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ANZ J Surg. 2005 Dec;75(12):1080-5.

Review of complex breast cysts: implications for cancer detection and clinical practice.

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New South Wales Breast Cancer Institute, Westmead Hospital, New South Wales, Australia.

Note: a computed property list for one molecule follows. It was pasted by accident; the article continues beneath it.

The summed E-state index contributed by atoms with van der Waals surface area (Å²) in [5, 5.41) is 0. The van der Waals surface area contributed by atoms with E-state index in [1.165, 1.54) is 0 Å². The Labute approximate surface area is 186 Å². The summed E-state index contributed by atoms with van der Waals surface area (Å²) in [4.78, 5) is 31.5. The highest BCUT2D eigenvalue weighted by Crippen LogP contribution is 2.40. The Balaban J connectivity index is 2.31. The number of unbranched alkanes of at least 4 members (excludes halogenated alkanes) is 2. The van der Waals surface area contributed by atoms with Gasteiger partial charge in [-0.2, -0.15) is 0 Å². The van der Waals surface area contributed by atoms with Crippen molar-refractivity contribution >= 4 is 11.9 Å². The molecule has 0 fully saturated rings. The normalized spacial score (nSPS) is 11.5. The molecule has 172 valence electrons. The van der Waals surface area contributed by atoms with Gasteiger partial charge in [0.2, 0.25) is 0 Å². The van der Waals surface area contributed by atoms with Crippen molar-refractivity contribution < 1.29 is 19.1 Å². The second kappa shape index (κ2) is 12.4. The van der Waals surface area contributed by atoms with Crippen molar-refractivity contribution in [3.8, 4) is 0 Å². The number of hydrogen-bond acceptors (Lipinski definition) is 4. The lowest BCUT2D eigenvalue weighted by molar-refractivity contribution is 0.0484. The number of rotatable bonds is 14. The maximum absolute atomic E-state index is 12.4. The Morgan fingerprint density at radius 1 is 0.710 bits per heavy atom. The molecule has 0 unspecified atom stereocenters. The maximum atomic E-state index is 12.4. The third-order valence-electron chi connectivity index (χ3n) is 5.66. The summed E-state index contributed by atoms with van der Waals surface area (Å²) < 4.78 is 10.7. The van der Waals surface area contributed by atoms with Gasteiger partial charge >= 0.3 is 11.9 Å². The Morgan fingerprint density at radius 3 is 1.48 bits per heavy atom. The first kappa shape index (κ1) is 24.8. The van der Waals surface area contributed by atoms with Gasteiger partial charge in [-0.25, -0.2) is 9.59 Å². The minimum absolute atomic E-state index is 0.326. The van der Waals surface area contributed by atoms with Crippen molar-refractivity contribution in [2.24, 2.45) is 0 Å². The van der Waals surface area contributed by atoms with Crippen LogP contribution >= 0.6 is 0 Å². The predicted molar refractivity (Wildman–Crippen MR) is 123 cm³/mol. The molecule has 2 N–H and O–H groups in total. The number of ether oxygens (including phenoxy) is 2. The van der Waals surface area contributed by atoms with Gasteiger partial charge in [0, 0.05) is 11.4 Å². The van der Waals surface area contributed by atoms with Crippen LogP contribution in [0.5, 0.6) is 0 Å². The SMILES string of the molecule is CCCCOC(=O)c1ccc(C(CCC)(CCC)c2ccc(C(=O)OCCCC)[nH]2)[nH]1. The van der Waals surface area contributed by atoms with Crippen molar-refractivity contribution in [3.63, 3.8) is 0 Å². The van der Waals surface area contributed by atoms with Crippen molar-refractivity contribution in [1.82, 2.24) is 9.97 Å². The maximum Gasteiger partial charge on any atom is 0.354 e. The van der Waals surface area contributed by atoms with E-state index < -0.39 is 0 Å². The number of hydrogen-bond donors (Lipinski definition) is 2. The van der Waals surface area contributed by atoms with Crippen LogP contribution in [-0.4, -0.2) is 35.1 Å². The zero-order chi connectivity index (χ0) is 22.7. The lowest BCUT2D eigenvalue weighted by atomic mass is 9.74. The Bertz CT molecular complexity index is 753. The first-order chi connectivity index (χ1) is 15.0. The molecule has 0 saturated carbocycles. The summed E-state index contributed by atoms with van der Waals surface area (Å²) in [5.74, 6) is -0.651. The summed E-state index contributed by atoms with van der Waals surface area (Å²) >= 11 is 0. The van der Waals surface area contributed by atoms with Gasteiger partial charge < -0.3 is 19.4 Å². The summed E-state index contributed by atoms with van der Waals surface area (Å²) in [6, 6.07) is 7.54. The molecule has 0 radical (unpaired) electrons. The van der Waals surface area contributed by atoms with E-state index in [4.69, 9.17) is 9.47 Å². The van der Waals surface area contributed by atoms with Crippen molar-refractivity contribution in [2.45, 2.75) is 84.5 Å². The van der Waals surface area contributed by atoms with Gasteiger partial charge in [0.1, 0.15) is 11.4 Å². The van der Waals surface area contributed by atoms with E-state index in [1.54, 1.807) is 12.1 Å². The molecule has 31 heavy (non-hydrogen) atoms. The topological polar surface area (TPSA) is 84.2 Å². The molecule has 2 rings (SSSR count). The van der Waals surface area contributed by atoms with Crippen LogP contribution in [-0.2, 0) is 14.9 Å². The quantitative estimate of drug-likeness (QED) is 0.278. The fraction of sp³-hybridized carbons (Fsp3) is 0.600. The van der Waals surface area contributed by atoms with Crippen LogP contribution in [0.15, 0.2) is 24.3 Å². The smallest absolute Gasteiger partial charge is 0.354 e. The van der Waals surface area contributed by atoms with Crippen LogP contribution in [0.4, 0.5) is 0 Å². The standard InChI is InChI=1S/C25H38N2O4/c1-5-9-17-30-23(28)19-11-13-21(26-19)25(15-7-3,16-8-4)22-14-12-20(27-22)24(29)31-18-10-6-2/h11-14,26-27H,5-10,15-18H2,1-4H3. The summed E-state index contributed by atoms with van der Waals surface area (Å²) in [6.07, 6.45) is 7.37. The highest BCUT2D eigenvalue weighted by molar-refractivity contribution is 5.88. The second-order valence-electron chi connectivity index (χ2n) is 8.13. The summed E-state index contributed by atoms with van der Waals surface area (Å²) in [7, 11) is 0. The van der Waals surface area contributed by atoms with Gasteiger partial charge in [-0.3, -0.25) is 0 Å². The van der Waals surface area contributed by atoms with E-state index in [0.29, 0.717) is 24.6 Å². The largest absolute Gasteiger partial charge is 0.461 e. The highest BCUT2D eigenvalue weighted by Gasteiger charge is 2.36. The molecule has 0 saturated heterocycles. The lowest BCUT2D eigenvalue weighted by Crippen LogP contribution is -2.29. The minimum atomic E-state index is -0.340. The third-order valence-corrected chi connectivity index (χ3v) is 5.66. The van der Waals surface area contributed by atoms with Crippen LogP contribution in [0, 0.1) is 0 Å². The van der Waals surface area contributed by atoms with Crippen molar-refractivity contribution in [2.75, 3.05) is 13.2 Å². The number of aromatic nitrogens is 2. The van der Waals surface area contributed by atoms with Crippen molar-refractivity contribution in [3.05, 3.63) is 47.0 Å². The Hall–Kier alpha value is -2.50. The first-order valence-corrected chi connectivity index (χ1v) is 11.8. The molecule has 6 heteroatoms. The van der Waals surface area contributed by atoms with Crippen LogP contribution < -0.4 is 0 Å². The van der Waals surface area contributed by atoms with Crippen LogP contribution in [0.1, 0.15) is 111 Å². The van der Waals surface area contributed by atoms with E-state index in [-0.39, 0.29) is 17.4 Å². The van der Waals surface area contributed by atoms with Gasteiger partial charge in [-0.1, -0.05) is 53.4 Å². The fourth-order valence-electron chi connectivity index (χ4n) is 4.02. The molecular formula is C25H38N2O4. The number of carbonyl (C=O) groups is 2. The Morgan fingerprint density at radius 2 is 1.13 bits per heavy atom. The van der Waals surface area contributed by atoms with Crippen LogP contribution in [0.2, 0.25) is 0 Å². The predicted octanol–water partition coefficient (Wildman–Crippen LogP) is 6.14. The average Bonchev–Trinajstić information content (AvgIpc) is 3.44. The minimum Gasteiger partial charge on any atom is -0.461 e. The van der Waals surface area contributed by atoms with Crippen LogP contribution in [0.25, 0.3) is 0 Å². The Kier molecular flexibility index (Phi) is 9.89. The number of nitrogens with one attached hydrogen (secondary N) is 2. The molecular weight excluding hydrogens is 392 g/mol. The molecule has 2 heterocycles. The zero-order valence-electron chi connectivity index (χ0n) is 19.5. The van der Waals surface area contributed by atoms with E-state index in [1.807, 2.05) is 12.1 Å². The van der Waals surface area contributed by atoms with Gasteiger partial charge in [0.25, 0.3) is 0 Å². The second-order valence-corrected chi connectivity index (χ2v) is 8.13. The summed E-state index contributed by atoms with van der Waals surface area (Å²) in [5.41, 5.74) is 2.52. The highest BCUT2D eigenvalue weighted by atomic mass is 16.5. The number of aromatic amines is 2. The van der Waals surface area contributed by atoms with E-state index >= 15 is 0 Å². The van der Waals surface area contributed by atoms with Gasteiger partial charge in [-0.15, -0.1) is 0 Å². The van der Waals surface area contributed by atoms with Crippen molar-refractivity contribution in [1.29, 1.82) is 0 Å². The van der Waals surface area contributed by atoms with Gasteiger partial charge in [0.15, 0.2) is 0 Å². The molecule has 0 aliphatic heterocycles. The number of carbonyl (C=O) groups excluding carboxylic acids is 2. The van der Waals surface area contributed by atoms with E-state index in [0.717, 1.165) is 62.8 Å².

The use of ultrasound in breast diagnosis has resulted in the increasing identification of incidental benign-appearing lesions, of which complex (or atypical) breast cysts are frequently reported. Complex breast cysts were estimated to be reported in approximately 5% of breast ultrasound examinations. A systematic review of the literature on sonographically detected complex breast cysts was carried out. The quality of primary studies and extracted data on cancer detection was assessed. Very few studies have examined complex breast cysts and quantified the associated cancer detection rate. In most of these studies, subjects have been selected on the basis of progress to intervention, which would overestimate the likelihood of malignancy. The only study to examine complex cysts from all consecutive ultrasounds reported one case of non-invasive cancer from 308 lesions--0.3% (95% confidence interval, 0.01-1.84). Ultrasound features associated with a higher risk of the lesion being a cancer are: thickened walls, thick internal septations, a mix of cystic and solid components, and an imaging classification of indeterminate. Using the information from the present review, complex breast cysts were categorized on the basis of associated risk of malignancy, and an approach to the management of these lesions to assist clinical decision-making was suggested. Provided adequate information is given to the patient, complex breast cysts with a very low risk of malignancy do not always require image-guided biopsy.

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